Cost-effectiveness of cryotherapy versus salicylic acid for the treatment of plantar warts: economic evaluation alongside a randomised controlled trial (EVerT trial)
    Eugena Stamuli, Sarah Cockayne, Catherine Hewitt, Kate Hicks, Shalmini Jayakody, Arthur Ricky Kang'ombe, Gwen Turner, Kim Thomas, Mike Curran, Farina Hashmi, Caroline McIntosh, Nichola McLarnon, David J Torgerson and Ian Watt
    Journal of Foot and Ankle Research 2012,
     
  15. Jvm620

    Jvm620 Member

    Hi everyone Re: cryo vs salacylic acid for verrucas - no one has discussed the issue of scarring after cryotherapy.
    I have several patients whose verrucas were treated successfully (& unsuccessfully) with cryo only to have residual scarring for ever, causing more painful lesions than the original warts! My treatment philosophy is not to treat unless causing pain or disability, & then advise pts in first instance to self treat with sal acid, cover, & return for debridement if necessary. If still resistant then progressing to further treatment if necessary. I think it is also important that patients are fully informed of likely outcomes etc with all treatment options, otherwise are they able to give informed consent?
     
  16. NewsBot

    NewsBot The Admin that posts the news.

    Articles:
    1
    The effect of patients' preference on outcome in the EVerT cryotherapy versus salicylic acid for the treatment of plantar warts (verruca) trial
    Sarah Cockayne, Kate Hicks, Arthur R Kangombe, Catherine Hewitt, Michael Concannon, Kim Thomas, Farina Hashmi, Caroline McIntosh, Gwen Brierley, David Torgerson and Ian Watt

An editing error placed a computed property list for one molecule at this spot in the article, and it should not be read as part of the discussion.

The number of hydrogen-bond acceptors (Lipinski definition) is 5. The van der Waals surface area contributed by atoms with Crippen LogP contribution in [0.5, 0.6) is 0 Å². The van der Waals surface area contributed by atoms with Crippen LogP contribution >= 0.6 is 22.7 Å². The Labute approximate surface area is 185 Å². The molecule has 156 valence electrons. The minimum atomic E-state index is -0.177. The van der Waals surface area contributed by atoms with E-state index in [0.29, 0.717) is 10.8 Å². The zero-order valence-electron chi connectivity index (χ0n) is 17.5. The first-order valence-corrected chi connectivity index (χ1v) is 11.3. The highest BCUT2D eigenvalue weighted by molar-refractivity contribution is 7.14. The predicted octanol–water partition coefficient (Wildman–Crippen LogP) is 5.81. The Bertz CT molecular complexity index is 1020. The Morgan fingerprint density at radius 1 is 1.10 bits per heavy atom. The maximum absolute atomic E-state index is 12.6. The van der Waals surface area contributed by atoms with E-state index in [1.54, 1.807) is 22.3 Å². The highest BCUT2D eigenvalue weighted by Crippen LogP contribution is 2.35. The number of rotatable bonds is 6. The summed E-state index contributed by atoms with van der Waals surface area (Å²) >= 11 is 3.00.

Journal of Foot and Ankle Research 2012, 5:28 doi:10.1186/1757-1146-5-28 Published: 12 November 2012
     
  17. NewsBot

    NewsBot The Admin that posts the news.

    Articles:
    1
    A Double-Blind, Randomised, Placebo-Controlled Trial of EMLA® Cream (Eutectic Lidocaine/Prilocaine Cream) for Analgesia Prior to Cryotherapy of Plantar Warts in Adults.
    Lee SH, Pakdeethai J, Toh MP, Aw DC.
    Ann Acad Med Singapore. 2014 Oct;43(10):511-4.
     
  18. NewsBot

    NewsBot The Admin that posts the news.

    Articles:
    1
    Implementation of blinded outcome assessment in the Effective Verruca Treatments trial (EverT) – lessons learned
    Sarah Cockayne, Catherine Hewitt, Farina Hashmi, Kate Hicks, Michael Concannon, Caroline McIntosh, Kim Thomas, Jill Hall, Judith Watson, David Torgerson and Ian Watt
    Journal of Foot and Ankle Research20169:21
     
  19. NewsBot

    NewsBot The Admin that posts the news.

    Articles:
    1